Green Party retreat into mental reservation

Green Party TD Paul Gogarty on the Willie O’Dea scandal.

The collective opinion is that while we’re not happy with the situation at this moment in time it is not a resigning matter and you cannot put pressure on someone to resign if you genuinely feel that they shouldn’t resign.

Have the Greens been taking advice from Cardinal Connell on the concept of mental reservation?

De Burca resigns

In a posting last June after the Greens were wiped out in local elections I wrote about Senator Deirdre De Burca.

And although it may not be very charitable I was also delighted that Senator De Burca of the Green Party did not get enough votes to qualify for a refund. De Burca may be a Green in name but in attitude and action she is pure Fianna Fail.

My views on this politician have not changed. She claims to have resigned because the Green Party has abandoned its political values and integrity. Perhaps she’s genuine, we’ll see as events unfold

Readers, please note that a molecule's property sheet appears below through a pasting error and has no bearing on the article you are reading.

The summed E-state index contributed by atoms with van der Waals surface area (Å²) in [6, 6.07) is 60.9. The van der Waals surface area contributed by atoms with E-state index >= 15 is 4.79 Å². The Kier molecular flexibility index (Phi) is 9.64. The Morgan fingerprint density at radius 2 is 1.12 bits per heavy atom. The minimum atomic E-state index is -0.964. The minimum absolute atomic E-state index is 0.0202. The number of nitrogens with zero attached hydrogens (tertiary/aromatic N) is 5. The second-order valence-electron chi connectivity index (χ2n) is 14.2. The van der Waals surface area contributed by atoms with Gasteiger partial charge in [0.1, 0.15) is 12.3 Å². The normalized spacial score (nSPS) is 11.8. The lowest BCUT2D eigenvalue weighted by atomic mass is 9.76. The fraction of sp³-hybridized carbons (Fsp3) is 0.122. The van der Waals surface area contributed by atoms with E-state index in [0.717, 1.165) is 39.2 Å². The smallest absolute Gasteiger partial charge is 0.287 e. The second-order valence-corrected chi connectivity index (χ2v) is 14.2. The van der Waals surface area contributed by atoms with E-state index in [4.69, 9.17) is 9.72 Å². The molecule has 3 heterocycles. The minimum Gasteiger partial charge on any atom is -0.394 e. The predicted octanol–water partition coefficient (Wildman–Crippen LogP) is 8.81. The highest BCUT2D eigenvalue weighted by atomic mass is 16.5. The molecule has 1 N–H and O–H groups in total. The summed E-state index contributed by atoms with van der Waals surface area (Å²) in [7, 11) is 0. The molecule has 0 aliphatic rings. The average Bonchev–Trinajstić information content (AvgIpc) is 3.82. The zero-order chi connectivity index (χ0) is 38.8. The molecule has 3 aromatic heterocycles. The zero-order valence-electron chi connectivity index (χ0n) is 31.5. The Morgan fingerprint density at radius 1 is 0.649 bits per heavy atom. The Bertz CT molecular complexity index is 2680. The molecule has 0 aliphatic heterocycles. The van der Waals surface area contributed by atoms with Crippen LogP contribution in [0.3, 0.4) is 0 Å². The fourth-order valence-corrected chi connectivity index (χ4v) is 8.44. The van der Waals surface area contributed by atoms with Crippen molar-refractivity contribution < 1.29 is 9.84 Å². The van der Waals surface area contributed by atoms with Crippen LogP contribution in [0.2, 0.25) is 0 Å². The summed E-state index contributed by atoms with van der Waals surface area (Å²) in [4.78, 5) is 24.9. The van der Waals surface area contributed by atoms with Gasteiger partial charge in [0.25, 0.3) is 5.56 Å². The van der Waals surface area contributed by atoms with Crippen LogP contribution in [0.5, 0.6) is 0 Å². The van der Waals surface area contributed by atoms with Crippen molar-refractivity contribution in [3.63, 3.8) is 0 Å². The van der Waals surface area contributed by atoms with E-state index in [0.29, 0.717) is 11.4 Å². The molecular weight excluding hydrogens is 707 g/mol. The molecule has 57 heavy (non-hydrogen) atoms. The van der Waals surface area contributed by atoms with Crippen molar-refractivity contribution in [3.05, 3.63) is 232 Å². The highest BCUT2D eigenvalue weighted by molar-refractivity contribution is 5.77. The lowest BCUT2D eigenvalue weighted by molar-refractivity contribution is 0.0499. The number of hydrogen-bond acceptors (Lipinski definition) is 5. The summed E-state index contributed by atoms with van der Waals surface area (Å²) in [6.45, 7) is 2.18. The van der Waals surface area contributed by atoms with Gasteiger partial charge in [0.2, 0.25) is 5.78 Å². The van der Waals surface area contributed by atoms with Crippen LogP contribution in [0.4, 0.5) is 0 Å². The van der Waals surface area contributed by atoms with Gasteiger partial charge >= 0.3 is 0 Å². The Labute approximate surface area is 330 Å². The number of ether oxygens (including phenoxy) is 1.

Corruption, ignorance and political naivity will see Fitzpatrick off the hook

Green Party leader and Minister for the Environment, John Gormley was crystal clear on how the Government is going to deal with Sean Fitzpatrick (Six One News, 6th report).

He will be pursued for every penny and I’m very confident that the Minister for Finance will do that. He will not spare Mr. Fitzpatrick and I don’t think the Irish people would accept that.

These are not the words of a clear minded politician with the best interests of his country at heart.

They’re the words of a man who operates within a corrupt system of government saying what he has to say because he foolishly believes that the implementation of his party’s agenda is more important than the rooting out of the disease of corruption.